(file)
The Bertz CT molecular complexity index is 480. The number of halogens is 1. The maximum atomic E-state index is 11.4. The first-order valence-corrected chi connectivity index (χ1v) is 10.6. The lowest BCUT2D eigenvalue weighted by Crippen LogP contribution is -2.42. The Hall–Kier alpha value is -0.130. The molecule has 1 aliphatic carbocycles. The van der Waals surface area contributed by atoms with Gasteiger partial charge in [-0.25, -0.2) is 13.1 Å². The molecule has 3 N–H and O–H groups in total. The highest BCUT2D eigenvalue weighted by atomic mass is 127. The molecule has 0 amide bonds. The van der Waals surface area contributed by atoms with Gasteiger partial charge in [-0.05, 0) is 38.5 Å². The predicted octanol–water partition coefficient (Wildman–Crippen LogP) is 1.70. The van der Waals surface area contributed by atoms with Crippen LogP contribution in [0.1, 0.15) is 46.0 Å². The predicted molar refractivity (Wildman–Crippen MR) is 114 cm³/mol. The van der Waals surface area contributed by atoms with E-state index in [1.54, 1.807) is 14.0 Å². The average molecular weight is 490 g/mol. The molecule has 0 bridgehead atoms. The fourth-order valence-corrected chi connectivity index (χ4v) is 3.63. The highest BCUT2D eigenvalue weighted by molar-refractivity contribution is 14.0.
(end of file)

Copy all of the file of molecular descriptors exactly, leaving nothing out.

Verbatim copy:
The Bertz CT molecular complexity index is 480. The number of halogens is 1. The maximum atomic E-state index is 11.4. The first-order valence-corrected chi connectivity index (χ1v) is 10.6. The lowest BCUT2D eigenvalue weighted by Crippen LogP contribution is -2.42. The Hall–Kier alpha value is -0.130. The molecule has 1 aliphatic carbocycles. The van der Waals surface area contributed by atoms with Gasteiger partial charge in [-0.25, -0.2) is 13.1 Å². The molecule has 3 N–H and O–H groups in total. The highest BCUT2D eigenvalue weighted by atomic mass is 127. The molecule has 0 amide bonds. The van der Waals surface area contributed by atoms with Gasteiger partial charge in [-0.05, 0) is 38.5 Å². The predicted octanol–water partition coefficient (Wildman–Crippen LogP) is 1.70. The van der Waals surface area contributed by atoms with Crippen LogP contribution in [0.1, 0.15) is 46.0 Å². The predicted molar refractivity (Wildman–Crippen MR) is 114 cm³/mol. The van der Waals surface area contributed by atoms with E-state index in [1.54, 1.807) is 14.0 Å². The average molecular weight is 490 g/mol. The molecule has 0 bridgehead atoms. The fourth-order valence-corrected chi connectivity index (χ4v) is 3.63. The highest BCUT2D eigenvalue weighted by molar-refractivity contribution is 14.0.